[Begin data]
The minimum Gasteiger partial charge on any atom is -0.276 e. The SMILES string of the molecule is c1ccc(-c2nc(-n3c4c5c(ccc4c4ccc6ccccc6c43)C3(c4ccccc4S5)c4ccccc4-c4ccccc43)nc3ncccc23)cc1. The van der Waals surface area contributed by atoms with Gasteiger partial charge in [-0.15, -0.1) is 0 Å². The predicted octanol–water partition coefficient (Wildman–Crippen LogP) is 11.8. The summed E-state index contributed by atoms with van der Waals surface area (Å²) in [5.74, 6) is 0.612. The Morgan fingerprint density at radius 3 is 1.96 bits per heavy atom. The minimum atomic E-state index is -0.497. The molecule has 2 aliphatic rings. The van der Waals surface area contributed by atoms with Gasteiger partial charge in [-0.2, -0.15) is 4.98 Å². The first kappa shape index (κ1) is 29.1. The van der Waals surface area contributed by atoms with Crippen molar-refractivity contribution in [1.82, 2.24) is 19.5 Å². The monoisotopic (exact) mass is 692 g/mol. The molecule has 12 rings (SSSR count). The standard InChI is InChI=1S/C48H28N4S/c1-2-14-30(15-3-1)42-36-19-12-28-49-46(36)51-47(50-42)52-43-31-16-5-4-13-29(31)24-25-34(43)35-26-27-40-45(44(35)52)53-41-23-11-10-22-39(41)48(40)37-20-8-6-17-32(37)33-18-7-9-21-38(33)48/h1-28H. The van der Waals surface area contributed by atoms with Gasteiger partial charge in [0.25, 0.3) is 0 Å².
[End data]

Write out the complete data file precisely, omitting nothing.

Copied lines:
The minimum Gasteiger partial charge on any atom is -0.276 e. The SMILES string of the molecule is c1ccc(-c2nc(-n3c4c5c(ccc4c4ccc6ccccc6c43)C3(c4ccccc4S5)c4ccccc4-c4ccccc43)nc3ncccc23)cc1. The van der Waals surface area contributed by atoms with Gasteiger partial charge in [-0.15, -0.1) is 0 Å². The predicted octanol–water partition coefficient (Wildman–Crippen LogP) is 11.8. The summed E-state index contributed by atoms with van der Waals surface area (Å²) in [5.74, 6) is 0.612. The Morgan fingerprint density at radius 3 is 1.96 bits per heavy atom. The minimum atomic E-state index is -0.497. The molecule has 2 aliphatic rings. The van der Waals surface area contributed by atoms with Gasteiger partial charge in [-0.2, -0.15) is 4.98 Å². The first kappa shape index (κ1) is 29.1. The van der Waals surface area contributed by atoms with Crippen molar-refractivity contribution in [1.82, 2.24) is 19.5 Å². The monoisotopic (exact) mass is 692 g/mol. The molecule has 12 rings (SSSR count). The standard InChI is InChI=1S/C48H28N4S/c1-2-14-30(15-3-1)42-36-19-12-28-49-46(36)51-47(50-42)52-43-31-16-5-4-13-29(31)24-25-34(43)35-26-27-40-45(44(35)52)53-41-23-11-10-22-39(41)48(40)37-20-8-6-17-32(37)33-18-7-9-21-38(33)48/h1-28H. The van der Waals surface area contributed by atoms with Gasteiger partial charge in [0.25, 0.3) is 0 Å².